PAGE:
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Monthly Archives: July 2013

Leadership Lesson Learned

I’ve been working a lot this summer on a very special event that I love called The 20 Leadership Camp. It is a faith-based youth leadership camp where I’ve seen the students really learn more about themselves as leaders. This camp, we asked the kids to focus on two words.

1. Their leadership strength/characteristic they are best at and want to continue to strengthen.

2. A leadership trait or their weakness that they want to improve.

During the camp and the team-building activities, they were each suppose to be working on their words.

My words were enthusiasm and decision-making.

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Funny story: while getting ready for this camp, I’d really discovered my weakness/weaknesses; in fact, Murr helped me pinpoint them in an indirect way. Decision-making was an easy one to spot. Not that I can’t make a decision, but I’d rather someone else make the decision, especiallyΒ if I trust them more as a leader like Murr or Eller. As we got ready for camp and during camp, Murr would just tell me to make a decision. He even gave me a motto/advice, ” The best decision you can make is the right decision. The second best decision you can make is the wrong decision, and the worst decision you can make is not making a decision at all”.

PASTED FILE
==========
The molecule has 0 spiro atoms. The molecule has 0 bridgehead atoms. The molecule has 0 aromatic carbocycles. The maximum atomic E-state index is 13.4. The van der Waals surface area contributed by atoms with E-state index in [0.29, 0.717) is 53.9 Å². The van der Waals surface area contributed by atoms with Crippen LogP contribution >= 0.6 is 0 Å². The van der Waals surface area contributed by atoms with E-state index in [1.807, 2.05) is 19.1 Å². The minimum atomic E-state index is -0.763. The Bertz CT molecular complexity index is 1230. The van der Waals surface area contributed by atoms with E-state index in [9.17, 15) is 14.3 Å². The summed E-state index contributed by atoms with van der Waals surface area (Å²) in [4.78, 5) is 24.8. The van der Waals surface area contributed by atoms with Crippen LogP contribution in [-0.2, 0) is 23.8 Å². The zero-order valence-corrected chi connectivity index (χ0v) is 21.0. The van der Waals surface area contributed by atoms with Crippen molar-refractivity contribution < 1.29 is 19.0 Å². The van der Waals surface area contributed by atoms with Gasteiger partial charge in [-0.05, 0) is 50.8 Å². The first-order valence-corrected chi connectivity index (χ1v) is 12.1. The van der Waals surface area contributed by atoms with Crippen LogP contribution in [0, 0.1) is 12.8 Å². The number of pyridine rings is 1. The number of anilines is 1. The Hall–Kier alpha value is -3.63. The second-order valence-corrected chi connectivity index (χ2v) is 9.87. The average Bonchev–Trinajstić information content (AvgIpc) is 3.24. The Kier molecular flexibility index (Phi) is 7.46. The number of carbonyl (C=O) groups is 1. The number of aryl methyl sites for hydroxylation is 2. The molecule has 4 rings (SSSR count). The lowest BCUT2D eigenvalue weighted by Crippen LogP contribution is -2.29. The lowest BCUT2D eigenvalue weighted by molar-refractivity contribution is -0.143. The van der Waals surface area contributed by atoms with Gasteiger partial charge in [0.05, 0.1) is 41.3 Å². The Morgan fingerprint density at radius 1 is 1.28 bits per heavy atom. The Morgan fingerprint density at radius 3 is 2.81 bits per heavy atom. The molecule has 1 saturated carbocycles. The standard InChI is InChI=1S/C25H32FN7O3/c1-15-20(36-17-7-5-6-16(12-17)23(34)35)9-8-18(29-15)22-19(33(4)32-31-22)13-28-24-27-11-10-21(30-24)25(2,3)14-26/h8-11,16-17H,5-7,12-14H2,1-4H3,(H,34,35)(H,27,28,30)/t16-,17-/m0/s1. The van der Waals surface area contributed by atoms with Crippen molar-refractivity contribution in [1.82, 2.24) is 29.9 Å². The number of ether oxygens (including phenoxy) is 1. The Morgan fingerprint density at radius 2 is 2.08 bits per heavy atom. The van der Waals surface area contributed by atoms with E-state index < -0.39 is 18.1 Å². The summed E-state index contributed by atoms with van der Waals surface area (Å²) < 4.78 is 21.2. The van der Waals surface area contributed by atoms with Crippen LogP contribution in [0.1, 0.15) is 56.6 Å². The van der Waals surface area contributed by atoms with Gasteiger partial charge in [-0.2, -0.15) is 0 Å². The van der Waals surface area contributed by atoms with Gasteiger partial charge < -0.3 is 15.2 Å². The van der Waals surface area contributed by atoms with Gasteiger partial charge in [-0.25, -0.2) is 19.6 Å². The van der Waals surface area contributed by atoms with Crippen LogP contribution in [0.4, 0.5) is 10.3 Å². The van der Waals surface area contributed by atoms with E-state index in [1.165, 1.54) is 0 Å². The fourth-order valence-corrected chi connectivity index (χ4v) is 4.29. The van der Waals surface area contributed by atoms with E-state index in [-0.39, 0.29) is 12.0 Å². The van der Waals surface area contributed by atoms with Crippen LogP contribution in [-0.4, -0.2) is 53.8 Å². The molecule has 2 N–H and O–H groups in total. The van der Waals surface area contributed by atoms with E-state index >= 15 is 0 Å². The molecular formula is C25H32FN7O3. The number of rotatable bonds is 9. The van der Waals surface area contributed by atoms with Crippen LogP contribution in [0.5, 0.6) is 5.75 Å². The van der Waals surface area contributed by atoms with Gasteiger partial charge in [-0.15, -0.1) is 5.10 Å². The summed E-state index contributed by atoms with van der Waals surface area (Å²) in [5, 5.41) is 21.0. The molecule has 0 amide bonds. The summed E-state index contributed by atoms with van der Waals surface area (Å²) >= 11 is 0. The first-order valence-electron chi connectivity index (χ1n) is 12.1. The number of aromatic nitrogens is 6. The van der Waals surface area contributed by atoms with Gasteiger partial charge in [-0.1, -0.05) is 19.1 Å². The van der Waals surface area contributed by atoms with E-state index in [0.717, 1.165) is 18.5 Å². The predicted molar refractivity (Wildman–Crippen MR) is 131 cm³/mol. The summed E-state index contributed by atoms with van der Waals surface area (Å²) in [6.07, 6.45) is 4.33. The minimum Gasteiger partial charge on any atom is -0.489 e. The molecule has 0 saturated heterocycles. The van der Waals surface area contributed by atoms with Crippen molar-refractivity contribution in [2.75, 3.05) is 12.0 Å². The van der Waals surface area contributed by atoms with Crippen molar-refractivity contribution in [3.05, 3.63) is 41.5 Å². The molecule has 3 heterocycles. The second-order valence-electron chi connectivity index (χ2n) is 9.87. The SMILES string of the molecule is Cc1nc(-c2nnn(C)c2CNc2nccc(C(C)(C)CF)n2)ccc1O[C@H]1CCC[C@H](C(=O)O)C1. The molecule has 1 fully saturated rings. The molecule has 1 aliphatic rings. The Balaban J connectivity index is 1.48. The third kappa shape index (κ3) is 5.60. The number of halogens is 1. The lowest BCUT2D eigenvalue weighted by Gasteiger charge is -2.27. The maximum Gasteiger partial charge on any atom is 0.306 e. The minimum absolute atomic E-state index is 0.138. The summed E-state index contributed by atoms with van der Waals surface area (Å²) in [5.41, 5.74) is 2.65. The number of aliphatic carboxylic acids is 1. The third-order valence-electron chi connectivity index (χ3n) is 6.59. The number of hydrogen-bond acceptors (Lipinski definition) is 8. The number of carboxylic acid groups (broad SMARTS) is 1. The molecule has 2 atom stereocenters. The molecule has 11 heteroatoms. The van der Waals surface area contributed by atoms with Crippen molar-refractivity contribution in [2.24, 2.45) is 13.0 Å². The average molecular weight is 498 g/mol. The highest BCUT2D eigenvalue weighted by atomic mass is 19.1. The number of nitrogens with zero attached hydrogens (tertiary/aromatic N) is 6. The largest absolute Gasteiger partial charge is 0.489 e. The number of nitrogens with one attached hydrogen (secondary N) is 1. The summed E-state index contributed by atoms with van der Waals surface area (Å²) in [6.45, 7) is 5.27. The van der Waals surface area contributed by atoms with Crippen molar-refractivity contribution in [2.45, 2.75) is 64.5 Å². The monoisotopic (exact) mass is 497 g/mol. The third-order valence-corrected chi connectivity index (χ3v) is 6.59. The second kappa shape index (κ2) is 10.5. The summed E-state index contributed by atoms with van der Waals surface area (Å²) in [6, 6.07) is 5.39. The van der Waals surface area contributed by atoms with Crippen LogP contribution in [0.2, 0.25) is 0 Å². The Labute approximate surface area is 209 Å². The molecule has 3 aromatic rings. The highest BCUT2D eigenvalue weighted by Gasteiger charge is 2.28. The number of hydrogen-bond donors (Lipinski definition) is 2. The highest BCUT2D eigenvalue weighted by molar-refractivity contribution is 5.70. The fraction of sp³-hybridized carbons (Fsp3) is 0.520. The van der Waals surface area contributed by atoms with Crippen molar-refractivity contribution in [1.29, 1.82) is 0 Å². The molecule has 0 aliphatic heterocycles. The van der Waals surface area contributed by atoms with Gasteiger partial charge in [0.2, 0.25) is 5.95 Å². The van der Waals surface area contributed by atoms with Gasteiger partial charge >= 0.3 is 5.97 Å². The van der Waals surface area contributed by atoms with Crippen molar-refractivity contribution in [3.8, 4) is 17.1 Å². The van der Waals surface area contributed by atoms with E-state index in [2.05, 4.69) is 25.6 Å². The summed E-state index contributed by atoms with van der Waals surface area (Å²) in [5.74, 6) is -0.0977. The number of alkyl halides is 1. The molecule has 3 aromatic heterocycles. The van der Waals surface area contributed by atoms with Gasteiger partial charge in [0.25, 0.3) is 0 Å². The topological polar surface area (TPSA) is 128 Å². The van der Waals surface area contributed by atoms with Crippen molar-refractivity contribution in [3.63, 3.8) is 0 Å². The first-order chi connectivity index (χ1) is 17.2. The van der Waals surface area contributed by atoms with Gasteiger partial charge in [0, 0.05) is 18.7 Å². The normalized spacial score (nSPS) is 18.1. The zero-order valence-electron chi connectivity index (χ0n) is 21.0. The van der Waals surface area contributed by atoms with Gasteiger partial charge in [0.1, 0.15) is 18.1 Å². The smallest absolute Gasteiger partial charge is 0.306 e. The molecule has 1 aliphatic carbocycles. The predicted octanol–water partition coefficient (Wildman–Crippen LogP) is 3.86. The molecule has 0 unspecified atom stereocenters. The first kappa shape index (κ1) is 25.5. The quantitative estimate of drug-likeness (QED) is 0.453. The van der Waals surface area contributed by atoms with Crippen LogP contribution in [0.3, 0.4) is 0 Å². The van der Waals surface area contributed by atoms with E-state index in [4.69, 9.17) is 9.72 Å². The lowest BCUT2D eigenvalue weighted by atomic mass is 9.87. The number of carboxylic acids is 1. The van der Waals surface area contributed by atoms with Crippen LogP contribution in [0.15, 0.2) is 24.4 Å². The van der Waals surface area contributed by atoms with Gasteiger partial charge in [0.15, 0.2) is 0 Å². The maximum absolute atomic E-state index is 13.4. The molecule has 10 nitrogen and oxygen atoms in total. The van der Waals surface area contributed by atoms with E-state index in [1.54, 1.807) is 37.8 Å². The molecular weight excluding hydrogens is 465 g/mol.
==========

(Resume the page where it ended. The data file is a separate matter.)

The second weakness that appeared was impatience or getting ahead of myself. I would always ask Murr or anyone a lot of questions before they were necessary. I realize that this isn’t always a bad trait because it is good to spot problems before they arrive, but with me, I’m likely to bombard a person with question or ask one that they were just about to answer. Fact: I like to know what is going on when sometimes I just need to let someone else handle it.

Now, the funny part is that my students are the ones who really taught me about these weaknesses because some of them were worse than me, and, honestly, it would drive me crazy at times. For example, all of the students liked to know what was going on, so I heard a ton of questions like the following:

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What are we doing now?

What game is this?

What is next?

Should we do this?

What is happening tonight?

When does that start?

What are you teaching us?

When I started getting hit with all these questions, I literally laughed because I knew they sounded like me. At one point, I looked at a team of students and said, “Alright, I want you guys to work on something with me because even I struggle with it. I want you to resist asking questions, trust me, and I guarantee you will find out, just wait a second.”

I also had to experience my students struggling with being indecisive during a particular game. It was a game where I had to wait on them to make a decisions before I could do anything to help them. As a volunteer, I have to let the students work through the activity and learn mostly on their own. Oh, but how at that time I want to just make all the decisions for them. It was probably hilarious to see me stressed out a bit about the whole thing.

Leadership Lessons Learned:

1. Sometimes you don’t have to know everything that is going on; sometimes you just need to let someone else worry about something. AKA: be patient with questions.

2. Being decisive is important. It helps things run smoother and for things to get accomplished sooner.

And both of them helps Stephanie’s piece of mind πŸ™‚

Have you learned any lessons in leadership lately?

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